St. Louis Record

Thursday, October 17, 2019

Judge rejects motions from defendants in Medicare fraud action


By Scott Holland | Jun 6, 2019

ST. LOUIS – A federal judge rejected several pretrial motions by two defendants in a Medicare fraud complaint.

The federal government filed a 10-count indictment against defendants Dr. Brid Vaid and Donna Waldo, with the first count alleging conspiracy to commit present false claims to Medicare and Medicaid and nine counts of making and presenting false claims to the United States.

All pretrial motions were referred to U.S. Magistrate Judge Nannette Baker of the Eastern District of Missouri. Those filings include Waldo’s motion to suppress evidence and joint motions to strike portions of the indictment, to dismiss the nine false claims counts, seeking a bill of particulars and for disclosure of testimony or instructions to two grand juries.

U.S. District Judge Audrey Fleissig of the U.S. District Court for the Eastern District of Missouri. addressed the motions in an opinion filed May 31. She said Waldo’s motion to suppress evidence was related to prescription pads seized from her lab coat during a June 2015 search law enforcement agents conducted at two of Vaid’s offices. Waldo said the warrant was only for a search of the premises, not her person.

On Dec. 4, 2018, the government presented testimony from a Drug Enforcement Administration agent, and on March 29, Baker recommended the motion be denied. Fleissig said she listened to a transcript of the hearing and also noted Waldo didn’t file objections to Baker’s recommendation, in which she noted Waldo wasn’t wearing her coat, but had voluntarily put it on a chair and left the room.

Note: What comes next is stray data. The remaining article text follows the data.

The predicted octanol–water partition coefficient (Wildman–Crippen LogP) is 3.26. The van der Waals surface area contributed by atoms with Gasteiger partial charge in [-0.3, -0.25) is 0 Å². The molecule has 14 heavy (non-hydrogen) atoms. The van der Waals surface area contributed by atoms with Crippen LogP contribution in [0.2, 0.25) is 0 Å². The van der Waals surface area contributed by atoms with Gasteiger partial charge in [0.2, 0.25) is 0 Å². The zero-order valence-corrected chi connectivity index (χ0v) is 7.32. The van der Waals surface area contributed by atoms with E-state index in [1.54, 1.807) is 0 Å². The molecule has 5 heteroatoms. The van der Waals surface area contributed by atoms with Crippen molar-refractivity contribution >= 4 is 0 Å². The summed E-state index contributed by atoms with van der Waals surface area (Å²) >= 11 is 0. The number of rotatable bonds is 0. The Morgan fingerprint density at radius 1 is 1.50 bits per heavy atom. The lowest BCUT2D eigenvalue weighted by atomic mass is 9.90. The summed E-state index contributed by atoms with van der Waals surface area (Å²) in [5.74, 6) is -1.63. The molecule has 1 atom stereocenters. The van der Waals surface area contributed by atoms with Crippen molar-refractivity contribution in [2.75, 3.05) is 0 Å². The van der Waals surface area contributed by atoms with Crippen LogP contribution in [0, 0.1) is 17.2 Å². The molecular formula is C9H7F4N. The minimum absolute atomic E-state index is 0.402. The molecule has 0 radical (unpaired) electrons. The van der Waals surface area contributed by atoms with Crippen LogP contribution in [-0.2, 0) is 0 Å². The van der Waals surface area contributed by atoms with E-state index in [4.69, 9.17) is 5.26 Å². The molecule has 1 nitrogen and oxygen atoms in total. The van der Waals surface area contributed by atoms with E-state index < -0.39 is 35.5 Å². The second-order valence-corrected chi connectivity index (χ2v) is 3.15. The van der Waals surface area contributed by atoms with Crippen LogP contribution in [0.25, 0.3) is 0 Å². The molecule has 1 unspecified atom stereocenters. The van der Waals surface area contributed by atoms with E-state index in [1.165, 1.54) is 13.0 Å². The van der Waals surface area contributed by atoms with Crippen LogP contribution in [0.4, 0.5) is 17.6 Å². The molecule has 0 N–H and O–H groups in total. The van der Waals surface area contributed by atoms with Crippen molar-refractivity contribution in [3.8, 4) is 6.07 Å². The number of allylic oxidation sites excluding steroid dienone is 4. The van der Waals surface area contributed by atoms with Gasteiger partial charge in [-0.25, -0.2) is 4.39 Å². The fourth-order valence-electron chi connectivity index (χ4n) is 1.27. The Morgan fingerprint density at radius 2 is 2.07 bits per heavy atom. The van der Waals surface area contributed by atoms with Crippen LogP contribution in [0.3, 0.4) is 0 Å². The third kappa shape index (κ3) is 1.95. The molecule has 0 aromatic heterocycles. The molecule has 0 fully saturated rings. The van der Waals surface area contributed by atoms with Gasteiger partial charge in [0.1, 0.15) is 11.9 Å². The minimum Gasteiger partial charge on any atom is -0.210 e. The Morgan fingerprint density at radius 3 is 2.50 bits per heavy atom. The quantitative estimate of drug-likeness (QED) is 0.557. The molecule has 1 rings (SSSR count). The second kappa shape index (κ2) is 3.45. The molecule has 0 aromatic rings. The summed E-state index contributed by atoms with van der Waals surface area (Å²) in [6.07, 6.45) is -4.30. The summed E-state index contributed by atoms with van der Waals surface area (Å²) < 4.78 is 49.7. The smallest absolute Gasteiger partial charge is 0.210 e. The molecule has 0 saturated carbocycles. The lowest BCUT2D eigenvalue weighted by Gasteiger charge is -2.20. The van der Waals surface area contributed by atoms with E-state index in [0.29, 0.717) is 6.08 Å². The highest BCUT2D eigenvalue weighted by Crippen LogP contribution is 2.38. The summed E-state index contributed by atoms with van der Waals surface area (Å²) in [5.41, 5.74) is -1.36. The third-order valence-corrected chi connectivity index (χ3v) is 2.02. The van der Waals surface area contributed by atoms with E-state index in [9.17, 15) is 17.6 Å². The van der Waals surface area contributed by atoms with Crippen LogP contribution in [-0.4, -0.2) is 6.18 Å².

Vaid and Waldo did file objections to Baker’s report on the motion to strike portions of the indictment, saying references to controlled substances in the indictment should be stricken as irrelevant to charges of false billing. Baker and Fleissig disagreed, saying the challenged paragraphs allege Vaid presigned prescriptions and misrepresented on reimbursement claims that he had seen the patients, when they’d actually seen Waldo, who was not authorized to write the prescriptions.

Fleissig also rejected the motion to dismiss counts two through 10, which Vaid and Waldo argued was important because part of the indictment reads “the United States” adopted certain paragraphs, instead of “The Grand Jury.” Baker found that to be a technical error of form, not substance, and suggested the indictment be amended. Fleissig agreed the amendment would correct the error without prejudicing the defendants or requiring a resubmittal of the indictment to the grand jury.

The bill of particulars motion included a request for the names of unindicted co-conspirators. Baker agreed the government should disclose that information, and Fleissig agreed, stipulating it is only needed for people the government plans to call as witnesses at trial.

Fleissig also agreed with Baker’s decision to deny the request for disclosure of testimony and grand jury instructions, noting Vaid and Waldo did “nothing more than raise the possibility that some mistaken or unreliable evidence may have been presented to the grand jury. This is not sufficient to permit a fishing expedition into what evidence was presented to the grand jury.”

Further, Fleissig said Vaid and Waldo had enough discovery to find evidence to support their claims the indictment was inaccurate, such as dates in the government’s accusations that might confuse claim submittals with date of service, fostering doubt about whether Vaid was in town at specific times.

Vaid and Waldo “simply presented, in their reply brief, a chart presented by the government, and their interpretation of that single chart and supposition with respect to what was presented to the grand jury,” Fleissig wrote. “No evidence, whatsoever, was presented with respect to travel dates.”

With the exception of the bill of particulars request, Fleissig overruled Vaid and Waldo’s objections and sustained and adopted Baker’s recommendations.

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